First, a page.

Organizational Change Proposal Term Paper

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Organizational Change Proposal

At its start in 1962, the seven founding lawyers of the company Munger, Tolles & Olson LLP (MTO) had one aim in mind: to create a high-quality law practice in an environment that stimulates the creativity of its members. Currently, the company boasts 192 lawyers known for trying high-profile cases an negotiating corporate shaping deals with a very high success rate. In fact, so impressive are its accomplishments, that MTO has achieved first place on the most elite law firms according to the American Lawyer.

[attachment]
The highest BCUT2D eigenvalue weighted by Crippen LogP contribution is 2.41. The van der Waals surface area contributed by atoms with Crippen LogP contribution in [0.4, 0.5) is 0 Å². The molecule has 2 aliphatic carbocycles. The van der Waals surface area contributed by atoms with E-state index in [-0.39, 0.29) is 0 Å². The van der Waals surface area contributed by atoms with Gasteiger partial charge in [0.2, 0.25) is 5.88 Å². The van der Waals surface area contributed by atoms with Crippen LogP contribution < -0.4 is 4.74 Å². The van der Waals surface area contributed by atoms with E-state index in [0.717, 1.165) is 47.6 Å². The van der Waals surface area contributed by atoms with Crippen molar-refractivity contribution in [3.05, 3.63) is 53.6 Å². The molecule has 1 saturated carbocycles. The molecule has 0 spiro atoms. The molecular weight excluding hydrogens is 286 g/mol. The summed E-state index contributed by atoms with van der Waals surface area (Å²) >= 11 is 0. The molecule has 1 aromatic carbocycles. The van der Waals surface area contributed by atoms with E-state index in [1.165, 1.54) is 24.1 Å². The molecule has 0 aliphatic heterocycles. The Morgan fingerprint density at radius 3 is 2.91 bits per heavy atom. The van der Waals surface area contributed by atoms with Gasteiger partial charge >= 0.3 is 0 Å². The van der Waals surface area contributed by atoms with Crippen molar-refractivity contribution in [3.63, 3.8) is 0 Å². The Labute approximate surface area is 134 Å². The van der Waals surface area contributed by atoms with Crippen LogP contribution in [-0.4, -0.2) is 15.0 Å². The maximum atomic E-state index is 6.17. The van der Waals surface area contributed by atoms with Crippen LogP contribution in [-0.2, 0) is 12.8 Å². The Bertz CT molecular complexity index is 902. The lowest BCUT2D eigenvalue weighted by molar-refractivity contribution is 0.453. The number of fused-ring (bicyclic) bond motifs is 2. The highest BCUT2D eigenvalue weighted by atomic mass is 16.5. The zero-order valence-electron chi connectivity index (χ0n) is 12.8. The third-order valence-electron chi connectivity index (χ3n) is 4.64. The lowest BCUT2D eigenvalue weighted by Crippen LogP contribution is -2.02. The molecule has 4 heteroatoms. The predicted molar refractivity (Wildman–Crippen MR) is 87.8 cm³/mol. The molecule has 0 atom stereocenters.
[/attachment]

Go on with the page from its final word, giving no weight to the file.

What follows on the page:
Indicative of the company's prowess in the world of law is the main reason why clients turn to them. When creativity and high-level arguing is required, clients prefer MTO. This reputation has been created by the company's commitment to providing exceptional judgment, creative thinking, and a commitment to solving clients' problems.

Principally, the company works in areas such as bankruptcy, corporate, environmental, labor and employment, litigation, real estate and tax. In addition to a high quality of service, this is also delivered in a cost-effective manner. This is accomplished by means of a one-to-one partner-associate ratio. In addition, paralegals and other personnel are assigned to less intensive tasks at a lower cost.